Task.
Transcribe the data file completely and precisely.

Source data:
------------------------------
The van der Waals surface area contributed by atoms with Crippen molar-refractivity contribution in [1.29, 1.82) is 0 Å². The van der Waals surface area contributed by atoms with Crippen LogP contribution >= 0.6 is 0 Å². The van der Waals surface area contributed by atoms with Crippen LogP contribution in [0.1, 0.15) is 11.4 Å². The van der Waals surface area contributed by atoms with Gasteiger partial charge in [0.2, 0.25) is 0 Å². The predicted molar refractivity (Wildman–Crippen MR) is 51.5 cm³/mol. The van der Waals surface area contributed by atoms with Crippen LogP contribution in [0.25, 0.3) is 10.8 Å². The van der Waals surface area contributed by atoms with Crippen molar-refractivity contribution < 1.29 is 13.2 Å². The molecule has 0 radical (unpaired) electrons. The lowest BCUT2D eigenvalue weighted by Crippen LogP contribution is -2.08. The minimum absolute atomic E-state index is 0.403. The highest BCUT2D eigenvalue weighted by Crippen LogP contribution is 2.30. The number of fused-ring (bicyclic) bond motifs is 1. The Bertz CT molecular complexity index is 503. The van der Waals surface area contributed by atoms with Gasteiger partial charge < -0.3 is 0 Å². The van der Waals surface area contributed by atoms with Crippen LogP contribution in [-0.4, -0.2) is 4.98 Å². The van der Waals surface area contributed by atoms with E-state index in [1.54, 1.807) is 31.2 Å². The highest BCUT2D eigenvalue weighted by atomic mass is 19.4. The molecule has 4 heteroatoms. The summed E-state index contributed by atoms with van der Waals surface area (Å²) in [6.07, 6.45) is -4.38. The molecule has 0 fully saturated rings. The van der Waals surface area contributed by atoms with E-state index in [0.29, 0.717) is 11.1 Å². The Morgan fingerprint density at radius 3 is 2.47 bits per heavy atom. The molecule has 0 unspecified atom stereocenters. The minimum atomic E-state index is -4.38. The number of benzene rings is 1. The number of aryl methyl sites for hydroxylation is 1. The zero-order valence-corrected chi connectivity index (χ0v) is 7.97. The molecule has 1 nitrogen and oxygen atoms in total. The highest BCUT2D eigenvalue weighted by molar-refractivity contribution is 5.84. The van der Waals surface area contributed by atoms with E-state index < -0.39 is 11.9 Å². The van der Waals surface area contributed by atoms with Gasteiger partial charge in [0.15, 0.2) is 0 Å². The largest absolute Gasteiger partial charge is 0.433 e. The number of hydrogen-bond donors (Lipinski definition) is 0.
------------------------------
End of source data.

The van der Waals surface area contributed by atoms with Crippen molar-refractivity contribution in [1.29, 1.82) is 0 Å². The van der Waals surface area contributed by atoms with Crippen LogP contribution >= 0.6 is 0 Å². The van der Waals surface area contributed by atoms with Crippen LogP contribution in [0.1, 0.15) is 11.4 Å². The van der Waals surface area contributed by atoms with Gasteiger partial charge in [0.2, 0.25) is 0 Å². The predicted molar refractivity (Wildman–Crippen MR) is 51.5 cm³/mol. The van der Waals surface area contributed by atoms with Crippen LogP contribution in [0.25, 0.3) is 10.8 Å². The van der Waals surface area contributed by atoms with Crippen molar-refractivity contribution < 1.29 is 13.2 Å². The molecule has 0 radical (unpaired) electrons. The lowest BCUT2D eigenvalue weighted by Crippen LogP contribution is -2.08. The minimum absolute atomic E-state index is 0.403. The highest BCUT2D eigenvalue weighted by Crippen LogP contribution is 2.30. The number of fused-ring (bicyclic) bond motifs is 1. The Bertz CT molecular complexity index is 503. The van der Waals surface area contributed by atoms with Gasteiger partial charge < -0.3 is 0 Å². The van der Waals surface area contributed by atoms with Crippen LogP contribution in [-0.4, -0.2) is 4.98 Å². The van der Waals surface area contributed by atoms with E-state index in [1.54, 1.807) is 31.2 Å². The highest BCUT2D eigenvalue weighted by atomic mass is 19.4. The molecule has 4 heteroatoms. The summed E-state index contributed by atoms with van der Waals surface area (Å²) in [6.07, 6.45) is -4.38. The molecule has 0 fully saturated rings. The van der Waals surface area contributed by atoms with E-state index in [0.29, 0.717) is 11.1 Å². The Morgan fingerprint density at radius 3 is 2.47 bits per heavy atom. The molecule has 0 unspecified atom stereocenters. The minimum atomic E-state index is -4.38. The number of benzene rings is 1. The number of aryl methyl sites for hydroxylation is 1. The zero-order valence-corrected chi connectivity index (χ0v) is 7.97. The molecule has 1 nitrogen and oxygen atoms in total. The highest BCUT2D eigenvalue weighted by molar-refractivity contribution is 5.84. The van der Waals surface area contributed by atoms with E-state index < -0.39 is 11.9 Å². The van der Waals surface area contributed by atoms with Gasteiger partial charge in [0.15, 0.2) is 0 Å². The largest absolute Gasteiger partial charge is 0.433 e. The number of hydrogen-bond donors (Lipinski definition) is 0.